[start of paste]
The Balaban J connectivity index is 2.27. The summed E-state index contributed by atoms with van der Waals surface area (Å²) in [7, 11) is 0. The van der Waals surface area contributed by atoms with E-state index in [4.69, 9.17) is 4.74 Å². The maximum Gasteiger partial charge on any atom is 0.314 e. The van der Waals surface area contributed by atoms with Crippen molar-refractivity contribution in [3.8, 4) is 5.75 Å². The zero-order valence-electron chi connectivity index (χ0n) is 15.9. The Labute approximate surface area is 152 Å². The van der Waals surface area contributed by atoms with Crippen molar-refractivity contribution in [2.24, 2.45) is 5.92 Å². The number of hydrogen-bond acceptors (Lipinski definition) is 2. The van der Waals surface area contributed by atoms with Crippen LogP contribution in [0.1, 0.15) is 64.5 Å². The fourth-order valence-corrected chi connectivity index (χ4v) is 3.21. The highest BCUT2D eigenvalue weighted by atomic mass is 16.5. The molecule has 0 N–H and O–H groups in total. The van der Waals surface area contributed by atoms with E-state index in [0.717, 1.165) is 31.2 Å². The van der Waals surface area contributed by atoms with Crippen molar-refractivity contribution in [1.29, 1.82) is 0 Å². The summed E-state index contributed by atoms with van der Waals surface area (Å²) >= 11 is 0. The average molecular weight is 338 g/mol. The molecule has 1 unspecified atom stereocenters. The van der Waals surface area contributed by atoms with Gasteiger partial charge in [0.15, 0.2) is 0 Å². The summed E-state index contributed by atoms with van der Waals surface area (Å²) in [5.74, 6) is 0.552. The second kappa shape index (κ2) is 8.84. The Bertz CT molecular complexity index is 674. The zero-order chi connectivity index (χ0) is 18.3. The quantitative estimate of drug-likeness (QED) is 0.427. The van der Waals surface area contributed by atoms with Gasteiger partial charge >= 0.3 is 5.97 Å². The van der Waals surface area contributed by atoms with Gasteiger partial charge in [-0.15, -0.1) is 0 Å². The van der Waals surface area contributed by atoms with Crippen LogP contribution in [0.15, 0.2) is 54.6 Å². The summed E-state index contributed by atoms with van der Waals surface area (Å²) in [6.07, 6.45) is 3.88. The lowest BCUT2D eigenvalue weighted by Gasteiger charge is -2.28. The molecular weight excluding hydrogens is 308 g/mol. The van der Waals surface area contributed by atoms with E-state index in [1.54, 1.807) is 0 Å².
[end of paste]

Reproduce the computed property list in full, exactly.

The Balaban J connectivity index is 2.27. The summed E-state index contributed by atoms with van der Waals surface area (Å²) in [7, 11) is 0. The van der Waals surface area contributed by atoms with E-state index in [4.69, 9.17) is 4.74 Å². The maximum Gasteiger partial charge on any atom is 0.314 e. The van der Waals surface area contributed by atoms with Crippen molar-refractivity contribution in [3.8, 4) is 5.75 Å². The zero-order valence-electron chi connectivity index (χ0n) is 15.9. The Labute approximate surface area is 152 Å². The van der Waals surface area contributed by atoms with Crippen molar-refractivity contribution in [2.24, 2.45) is 5.92 Å². The number of hydrogen-bond acceptors (Lipinski definition) is 2. The van der Waals surface area contributed by atoms with Crippen LogP contribution in [0.1, 0.15) is 64.5 Å². The fourth-order valence-corrected chi connectivity index (χ4v) is 3.21. The highest BCUT2D eigenvalue weighted by atomic mass is 16.5. The molecule has 0 N–H and O–H groups in total. The van der Waals surface area contributed by atoms with E-state index in [0.717, 1.165) is 31.2 Å². The van der Waals surface area contributed by atoms with Crippen molar-refractivity contribution in [1.29, 1.82) is 0 Å². The summed E-state index contributed by atoms with van der Waals surface area (Å²) >= 11 is 0. The average molecular weight is 338 g/mol. The molecule has 1 unspecified atom stereocenters. The van der Waals surface area contributed by atoms with Gasteiger partial charge in [0.15, 0.2) is 0 Å². The summed E-state index contributed by atoms with van der Waals surface area (Å²) in [5.74, 6) is 0.552. The second kappa shape index (κ2) is 8.84. The Bertz CT molecular complexity index is 674. The zero-order chi connectivity index (χ0) is 18.3. The quantitative estimate of drug-likeness (QED) is 0.427. The van der Waals surface area contributed by atoms with Gasteiger partial charge >= 0.3 is 5.97 Å². The van der Waals surface area contributed by atoms with Gasteiger partial charge in [-0.15, -0.1) is 0 Å². The van der Waals surface area contributed by atoms with Crippen LogP contribution in [0.15, 0.2) is 54.6 Å². The summed E-state index contributed by atoms with van der Waals surface area (Å²) in [6.07, 6.45) is 3.88. The lowest BCUT2D eigenvalue weighted by Gasteiger charge is -2.28. The molecular weight excluding hydrogens is 308 g/mol. The van der Waals surface area contributed by atoms with E-state index in [1.54, 1.807) is 0 Å².